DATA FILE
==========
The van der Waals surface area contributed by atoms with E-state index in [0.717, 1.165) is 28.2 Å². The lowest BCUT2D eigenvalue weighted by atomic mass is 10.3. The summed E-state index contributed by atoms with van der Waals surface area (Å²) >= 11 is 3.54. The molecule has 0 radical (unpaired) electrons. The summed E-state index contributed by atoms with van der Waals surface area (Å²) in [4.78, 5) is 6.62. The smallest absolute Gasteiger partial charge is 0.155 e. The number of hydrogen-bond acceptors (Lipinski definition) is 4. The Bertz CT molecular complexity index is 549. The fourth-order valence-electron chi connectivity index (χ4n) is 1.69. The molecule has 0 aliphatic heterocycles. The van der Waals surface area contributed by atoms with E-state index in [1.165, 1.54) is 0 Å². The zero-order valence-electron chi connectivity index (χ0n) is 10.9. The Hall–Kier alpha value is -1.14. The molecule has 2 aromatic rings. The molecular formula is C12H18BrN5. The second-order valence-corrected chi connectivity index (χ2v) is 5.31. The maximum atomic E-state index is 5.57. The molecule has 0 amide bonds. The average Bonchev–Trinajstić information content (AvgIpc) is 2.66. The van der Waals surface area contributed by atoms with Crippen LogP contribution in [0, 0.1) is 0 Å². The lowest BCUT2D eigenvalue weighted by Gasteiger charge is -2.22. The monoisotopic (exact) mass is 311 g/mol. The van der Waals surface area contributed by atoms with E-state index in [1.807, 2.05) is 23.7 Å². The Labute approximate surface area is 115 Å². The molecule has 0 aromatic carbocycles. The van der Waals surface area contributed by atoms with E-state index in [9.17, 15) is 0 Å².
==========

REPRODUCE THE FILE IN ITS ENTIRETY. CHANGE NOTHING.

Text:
The van der Waals surface area contributed by atoms with E-state index in [0.717, 1.165) is 28.2 Å². The lowest BCUT2D eigenvalue weighted by atomic mass is 10.3. The summed E-state index contributed by atoms with van der Waals surface area (Å²) >= 11 is 3.54. The molecule has 0 radical (unpaired) electrons. The summed E-state index contributed by atoms with van der Waals surface area (Å²) in [4.78, 5) is 6.62. The smallest absolute Gasteiger partial charge is 0.155 e. The number of hydrogen-bond acceptors (Lipinski definition) is 4. The Bertz CT molecular complexity index is 549. The fourth-order valence-electron chi connectivity index (χ4n) is 1.69. The molecule has 0 aliphatic heterocycles. The van der Waals surface area contributed by atoms with E-state index in [1.165, 1.54) is 0 Å². The zero-order valence-electron chi connectivity index (χ0n) is 10.9. The Hall–Kier alpha value is -1.14. The molecule has 2 aromatic rings. The molecular formula is C12H18BrN5. The second-order valence-corrected chi connectivity index (χ2v) is 5.31. The maximum atomic E-state index is 5.57. The molecule has 0 amide bonds. The average Bonchev–Trinajstić information content (AvgIpc) is 2.66. The van der Waals surface area contributed by atoms with Crippen LogP contribution in [0, 0.1) is 0 Å². The lowest BCUT2D eigenvalue weighted by Gasteiger charge is -2.22. The monoisotopic (exact) mass is 311 g/mol. The van der Waals surface area contributed by atoms with E-state index in [1.807, 2.05) is 23.7 Å². The Labute approximate surface area is 115 Å². The molecule has 0 aromatic carbocycles. The van der Waals surface area contributed by atoms with E-state index in [9.17, 15) is 0 Å².